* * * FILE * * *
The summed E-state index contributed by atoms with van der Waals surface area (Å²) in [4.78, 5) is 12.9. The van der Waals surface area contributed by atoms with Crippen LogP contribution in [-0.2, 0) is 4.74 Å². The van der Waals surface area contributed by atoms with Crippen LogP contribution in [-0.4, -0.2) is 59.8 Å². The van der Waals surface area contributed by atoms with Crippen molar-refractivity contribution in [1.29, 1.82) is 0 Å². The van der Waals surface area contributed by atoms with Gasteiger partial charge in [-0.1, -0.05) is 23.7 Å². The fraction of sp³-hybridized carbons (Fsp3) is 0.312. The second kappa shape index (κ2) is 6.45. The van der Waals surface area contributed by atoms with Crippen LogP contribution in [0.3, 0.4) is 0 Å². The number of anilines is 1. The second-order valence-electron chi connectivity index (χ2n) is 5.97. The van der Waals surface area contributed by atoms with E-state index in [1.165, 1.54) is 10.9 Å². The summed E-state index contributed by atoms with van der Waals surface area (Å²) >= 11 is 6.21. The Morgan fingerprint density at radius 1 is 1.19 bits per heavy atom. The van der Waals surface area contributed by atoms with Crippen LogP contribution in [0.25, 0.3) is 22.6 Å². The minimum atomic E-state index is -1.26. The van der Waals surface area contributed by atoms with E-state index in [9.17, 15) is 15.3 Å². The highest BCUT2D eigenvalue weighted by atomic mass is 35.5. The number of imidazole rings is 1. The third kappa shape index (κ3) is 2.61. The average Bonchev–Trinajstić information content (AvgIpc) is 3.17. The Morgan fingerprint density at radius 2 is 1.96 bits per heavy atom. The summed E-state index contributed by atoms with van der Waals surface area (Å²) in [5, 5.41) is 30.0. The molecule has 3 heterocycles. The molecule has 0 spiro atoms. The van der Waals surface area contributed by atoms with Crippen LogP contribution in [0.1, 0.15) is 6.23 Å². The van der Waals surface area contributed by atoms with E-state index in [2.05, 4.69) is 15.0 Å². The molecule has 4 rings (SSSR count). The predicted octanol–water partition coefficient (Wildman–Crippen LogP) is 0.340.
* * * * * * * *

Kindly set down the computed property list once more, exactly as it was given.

The summed E-state index contributed by atoms with van der Waals surface area (Å²) in [4.78, 5) is 12.9. The van der Waals surface area contributed by atoms with Crippen LogP contribution in [-0.2, 0) is 4.74 Å². The van der Waals surface area contributed by atoms with Crippen LogP contribution in [-0.4, -0.2) is 59.8 Å². The van der Waals surface area contributed by atoms with Crippen molar-refractivity contribution in [1.29, 1.82) is 0 Å². The van der Waals surface area contributed by atoms with Gasteiger partial charge in [-0.1, -0.05) is 23.7 Å². The fraction of sp³-hybridized carbons (Fsp3) is 0.312. The second kappa shape index (κ2) is 6.45. The van der Waals surface area contributed by atoms with Crippen LogP contribution in [0.3, 0.4) is 0 Å². The number of anilines is 1. The second-order valence-electron chi connectivity index (χ2n) is 5.97. The van der Waals surface area contributed by atoms with E-state index in [1.165, 1.54) is 10.9 Å². The summed E-state index contributed by atoms with van der Waals surface area (Å²) >= 11 is 6.21. The Morgan fingerprint density at radius 1 is 1.19 bits per heavy atom. The van der Waals surface area contributed by atoms with Crippen LogP contribution in [0.25, 0.3) is 22.6 Å². The minimum atomic E-state index is -1.26. The van der Waals surface area contributed by atoms with E-state index in [9.17, 15) is 15.3 Å². The highest BCUT2D eigenvalue weighted by atomic mass is 35.5. The number of imidazole rings is 1. The third kappa shape index (κ3) is 2.61. The average Bonchev–Trinajstić information content (AvgIpc) is 3.17. The Morgan fingerprint density at radius 2 is 1.96 bits per heavy atom. The summed E-state index contributed by atoms with van der Waals surface area (Å²) in [5, 5.41) is 30.0. The molecule has 3 heterocycles. The molecule has 0 spiro atoms. The van der Waals surface area contributed by atoms with Crippen LogP contribution in [0.1, 0.15) is 6.23 Å². The van der Waals surface area contributed by atoms with E-state index in [2.05, 4.69) is 15.0 Å². The molecule has 4 rings (SSSR count). The predicted octanol–water partition coefficient (Wildman–Crippen LogP) is 0.340.